Icons of cycling: Cinelli Laser

This radical design classic paired razor-sharp aerodynamics with beautifully flowing tubing

The Cinelli Laser was the perfect blend of form and function. Not only did it win 28 gold medals in World Championships and Olympics but it also was awarded the Compasso d’Oro design award in 1991.

New bosses are fond of making changes, but when Antonio Colombo took charge of Cinelli he went much further: after he launched the radical-looking Laser, bicycle design would never be the same again.

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He created a 21st century bicycle in 1981. Colombo, the youngest son of Angelo Luigi Colombo, who founded the Columbus tubing company in 1919, famously paid attention to the art of the bicycle as well as the science of it.

With Paulo Erzegovesi, who is now CEO of the company, he designed the Laser, arguably the world’s first and certainly the most innovative aerodynamic bike to date.

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Made from Columbus multi-shape tubing it had beautiful and invisible joints that flowed into one another via painstakingly filed gussets and fins that were all made of steel.

Andrea Pesenti, who now has ‘Laserman’ tattooed on his arm, built each Laser by hand, and each one was custom made for its rider and optimised for the discipline in which it would be used.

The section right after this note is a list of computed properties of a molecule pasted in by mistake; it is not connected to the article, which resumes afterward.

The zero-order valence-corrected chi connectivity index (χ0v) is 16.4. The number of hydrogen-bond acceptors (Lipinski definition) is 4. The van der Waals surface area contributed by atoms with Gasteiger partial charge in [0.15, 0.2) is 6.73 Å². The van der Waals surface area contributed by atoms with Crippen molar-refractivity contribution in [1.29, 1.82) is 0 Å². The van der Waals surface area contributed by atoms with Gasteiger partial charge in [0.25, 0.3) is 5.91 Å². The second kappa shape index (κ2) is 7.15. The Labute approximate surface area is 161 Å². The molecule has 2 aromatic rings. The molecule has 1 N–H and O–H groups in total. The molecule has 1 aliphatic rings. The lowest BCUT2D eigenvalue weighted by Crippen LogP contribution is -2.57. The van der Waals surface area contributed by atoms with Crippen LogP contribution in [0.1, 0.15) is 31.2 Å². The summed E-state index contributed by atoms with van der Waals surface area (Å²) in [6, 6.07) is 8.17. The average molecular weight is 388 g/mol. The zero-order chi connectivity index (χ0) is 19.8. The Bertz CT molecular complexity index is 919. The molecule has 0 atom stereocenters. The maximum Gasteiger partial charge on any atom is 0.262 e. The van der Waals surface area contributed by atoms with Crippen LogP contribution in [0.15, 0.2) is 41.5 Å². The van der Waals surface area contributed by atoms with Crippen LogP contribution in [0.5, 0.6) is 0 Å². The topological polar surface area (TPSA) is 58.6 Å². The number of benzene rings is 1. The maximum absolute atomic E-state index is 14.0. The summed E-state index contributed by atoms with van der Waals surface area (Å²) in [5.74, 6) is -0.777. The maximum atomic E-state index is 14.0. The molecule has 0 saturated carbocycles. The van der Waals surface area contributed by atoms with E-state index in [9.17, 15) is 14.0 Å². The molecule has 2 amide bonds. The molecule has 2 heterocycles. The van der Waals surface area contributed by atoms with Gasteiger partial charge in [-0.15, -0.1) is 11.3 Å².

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In a masterstroke, all were painted in the same distinctive baby-blue sparkle, a colour now forever associated with the Laser.

The pista version of the Laser was the most dramatic, a model built for East German powerhouse Lothar Thoms, who won the gold medal in the kilo in Moscow in 1980, a particular favourite with bike fans.

Thoms wasn't able to ride it at the Los Angeles Olympics in 1984 since 14 Eastern Bloc countries boycotted the Games in response to the USA boycott of the Moscow Games in 1980.

However, Hans Henrik Oersted won the professional individual pursuit at the World Championships of that year on his Laser, repeated the feat a year later, and broke the sea-level Hour Record at Bassano del Grappa.

Oersted became Cinelli’s poster boy, featuring in the brand’s publicity crouched theatrically over his blue Laser in his scarlet Denmark skinsuit.

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When Cycling Weekly visited the factory a few years ago, Antonio Colombo showed us the most famous Laser of all — not one ridden by a world or Olympic champion, but one that has its double disc wheels painted by artist Keith Haring — an image of which was aptly the icon to click to enter Cinelli’s website at one time.

Cinelli recently relaunched the Laser — this time in carbon-fibre, calling it the Laser Mia.

It looks sublime and has a sub-kilo frame but most strikingly of all looks almost exactly the same as the original steel Laser of 35 years ago.

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Simon Smythe is Cycling Weekly's senior tech writer and has been in various roles at CW since 2003. His first job was as a sub editor on the magazine following an MA in online journalism (yes, it was just after the dot-com bubble burst).


In his cycling career Simon has mostly focused on time trialling with a national medal, a few open wins and his club's 30-mile record in his palmares. These days he spends a bit more time testing road bikes, or on a tandem doing the school run with his younger son.


What's in the stable? There's a Colnago Master Olympic, a Hotta TT700, an ex-Castorama lo-pro that was ridden in the 1993 Tour de France, a Pinarello Montello, an Independent Fabrication Club Racer, a Shorter fixed winter bike and a renovated Roberts with a modern Campag groupset.


And the vital statistics:


Age: 53
Height: 178cm

Weight: 69kg